PHOTO TOUR: ColumbiaDoctors Midtown
Columbia University Medical Center’s (CUMC) flagship practice relocated to the center of midtown Manhattan where it transformed a corporate office space into a high-performance ambulatory care facility. The patient-focused center, designed by Perkins+Will (New York), is marked by refined materials and detailing, artwork donated from the JP Morgan Chase collection, and efficient planning that supports CUMC’s business plan. The LEED Gold certified project opened in January 2013.
Patients and visitors at ColumbiaDoctors Midtown are greeted by a branded sidewalk entrance and private elevator lobby. Beyond the partial first and second floors is a block-long third floor, housing a multi-specialty faculty practice for 225 doctors, dentists, and nurse practitioners. The program encompasses an imaging suite, full-service laboratory, oncology unit, and physical, occupational, and sports therapy facilities. In addition, there are over 125 examination rooms, more than 30 of which are equipped to provide a variety of procedures using a modular configuration that anticipates the practices’ evolving needs. Co-locating these services allows for collaboration among healthcare professionals, leading to a more holistic healthcare delivery process for the patient as well as efficient operations for the providers.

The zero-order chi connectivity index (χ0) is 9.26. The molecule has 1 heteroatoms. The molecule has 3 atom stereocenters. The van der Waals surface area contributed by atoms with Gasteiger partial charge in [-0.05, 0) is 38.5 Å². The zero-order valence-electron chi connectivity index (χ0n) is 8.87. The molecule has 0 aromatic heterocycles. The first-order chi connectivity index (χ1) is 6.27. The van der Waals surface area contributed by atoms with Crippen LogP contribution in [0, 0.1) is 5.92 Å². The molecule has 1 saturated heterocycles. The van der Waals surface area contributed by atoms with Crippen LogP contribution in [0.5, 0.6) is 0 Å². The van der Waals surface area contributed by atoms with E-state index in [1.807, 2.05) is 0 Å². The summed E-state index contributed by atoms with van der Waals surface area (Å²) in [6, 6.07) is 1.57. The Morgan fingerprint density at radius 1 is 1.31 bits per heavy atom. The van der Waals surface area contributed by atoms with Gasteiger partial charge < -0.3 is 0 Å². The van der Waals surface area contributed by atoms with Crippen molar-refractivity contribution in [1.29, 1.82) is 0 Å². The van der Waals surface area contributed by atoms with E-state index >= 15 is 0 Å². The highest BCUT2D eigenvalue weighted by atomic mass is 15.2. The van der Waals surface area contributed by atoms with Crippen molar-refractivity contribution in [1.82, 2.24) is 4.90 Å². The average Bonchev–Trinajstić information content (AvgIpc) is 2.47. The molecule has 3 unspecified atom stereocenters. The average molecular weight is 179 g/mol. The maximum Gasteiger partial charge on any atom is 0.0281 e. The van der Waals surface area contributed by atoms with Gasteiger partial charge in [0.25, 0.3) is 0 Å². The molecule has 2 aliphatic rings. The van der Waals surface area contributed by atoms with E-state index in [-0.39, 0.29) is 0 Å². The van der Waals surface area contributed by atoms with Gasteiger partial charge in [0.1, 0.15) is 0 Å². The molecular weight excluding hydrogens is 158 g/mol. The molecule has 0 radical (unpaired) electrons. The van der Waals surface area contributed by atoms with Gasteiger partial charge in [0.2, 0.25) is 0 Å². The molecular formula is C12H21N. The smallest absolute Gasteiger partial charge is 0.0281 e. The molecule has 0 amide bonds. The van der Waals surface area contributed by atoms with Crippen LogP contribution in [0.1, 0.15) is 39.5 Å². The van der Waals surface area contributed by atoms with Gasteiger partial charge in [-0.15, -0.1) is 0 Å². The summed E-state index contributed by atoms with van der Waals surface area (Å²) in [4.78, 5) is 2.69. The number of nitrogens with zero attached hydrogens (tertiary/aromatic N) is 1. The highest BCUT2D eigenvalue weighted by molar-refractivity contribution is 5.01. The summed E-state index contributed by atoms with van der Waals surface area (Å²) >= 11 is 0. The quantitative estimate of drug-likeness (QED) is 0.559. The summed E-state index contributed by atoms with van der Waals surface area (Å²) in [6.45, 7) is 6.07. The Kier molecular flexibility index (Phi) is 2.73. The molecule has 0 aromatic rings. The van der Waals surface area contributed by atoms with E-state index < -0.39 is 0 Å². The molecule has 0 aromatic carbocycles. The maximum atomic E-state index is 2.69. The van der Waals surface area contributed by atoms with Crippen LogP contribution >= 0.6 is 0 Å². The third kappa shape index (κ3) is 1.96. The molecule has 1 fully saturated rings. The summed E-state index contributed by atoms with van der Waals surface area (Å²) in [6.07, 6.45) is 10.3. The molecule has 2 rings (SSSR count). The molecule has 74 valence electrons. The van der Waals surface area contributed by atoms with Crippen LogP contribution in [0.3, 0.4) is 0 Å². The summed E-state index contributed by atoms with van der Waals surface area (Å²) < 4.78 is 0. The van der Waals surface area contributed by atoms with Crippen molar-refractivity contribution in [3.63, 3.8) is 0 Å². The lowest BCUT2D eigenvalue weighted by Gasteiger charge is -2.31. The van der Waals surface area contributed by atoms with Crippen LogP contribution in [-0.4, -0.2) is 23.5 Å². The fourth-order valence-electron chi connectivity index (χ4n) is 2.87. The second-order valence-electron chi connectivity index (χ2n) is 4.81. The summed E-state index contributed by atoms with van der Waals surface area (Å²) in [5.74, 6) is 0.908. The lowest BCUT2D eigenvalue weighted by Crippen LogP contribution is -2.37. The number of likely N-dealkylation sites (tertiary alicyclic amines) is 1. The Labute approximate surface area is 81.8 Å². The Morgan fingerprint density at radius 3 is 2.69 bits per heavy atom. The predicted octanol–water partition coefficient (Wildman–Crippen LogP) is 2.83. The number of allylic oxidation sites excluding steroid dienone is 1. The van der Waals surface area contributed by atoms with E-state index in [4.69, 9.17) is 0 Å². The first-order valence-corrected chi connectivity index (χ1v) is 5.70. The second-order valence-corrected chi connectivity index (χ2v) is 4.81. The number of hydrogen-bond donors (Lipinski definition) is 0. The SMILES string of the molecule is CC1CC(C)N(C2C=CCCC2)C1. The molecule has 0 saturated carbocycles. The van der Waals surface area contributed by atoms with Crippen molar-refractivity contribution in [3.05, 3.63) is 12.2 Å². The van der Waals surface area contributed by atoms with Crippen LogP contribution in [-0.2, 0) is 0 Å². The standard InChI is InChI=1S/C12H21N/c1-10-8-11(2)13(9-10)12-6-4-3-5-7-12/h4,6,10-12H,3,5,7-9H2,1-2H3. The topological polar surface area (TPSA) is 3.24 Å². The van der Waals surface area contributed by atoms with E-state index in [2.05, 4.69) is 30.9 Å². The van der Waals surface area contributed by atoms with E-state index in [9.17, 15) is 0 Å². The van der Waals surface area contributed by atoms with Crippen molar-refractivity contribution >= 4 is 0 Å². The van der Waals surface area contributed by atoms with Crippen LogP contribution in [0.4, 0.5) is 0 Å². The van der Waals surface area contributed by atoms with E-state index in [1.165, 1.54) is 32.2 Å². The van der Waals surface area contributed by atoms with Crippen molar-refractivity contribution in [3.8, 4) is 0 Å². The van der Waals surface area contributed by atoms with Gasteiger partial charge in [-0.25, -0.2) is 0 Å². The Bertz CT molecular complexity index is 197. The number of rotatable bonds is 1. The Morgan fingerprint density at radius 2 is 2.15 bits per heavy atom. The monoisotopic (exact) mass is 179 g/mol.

Despite the scale and offerings at ColumbiaDoctors Midtown, the client and design team wanted to craft personal experiences, reminiscent of visiting a private practice, for every patient. A key strategy in achieving this goal was ensuring ease of orientation throughout the facility. For example, the entry to the third floor evokes a public concourse, which connects to two “Main Streets” that move patients and visitors into a series of salon-like arrival points for each practice. Corridors end with windows whenever possible, which provides patients with therapeutic daylight and a view of the urban context of Rockefeller Center. In addition, the design team created distinct looks for each of the practices, including artwork and practice-specific accent colors. The facility’s wayfinding system, which features a directory updated in real-time, is coordinated with this color palette.
Creating a sense of luminance was also a priority, despite the challenging floor plate size, limited opportunities for windows, and relatively low floor-to-floor heights. Careful decisions were made to overcome these constraints, including planning for corridors to end at windows, the selection of full-height doors and reduced-size lighting fixtures to create the illusion of taller ceilings, and the use of light-reflecting materials.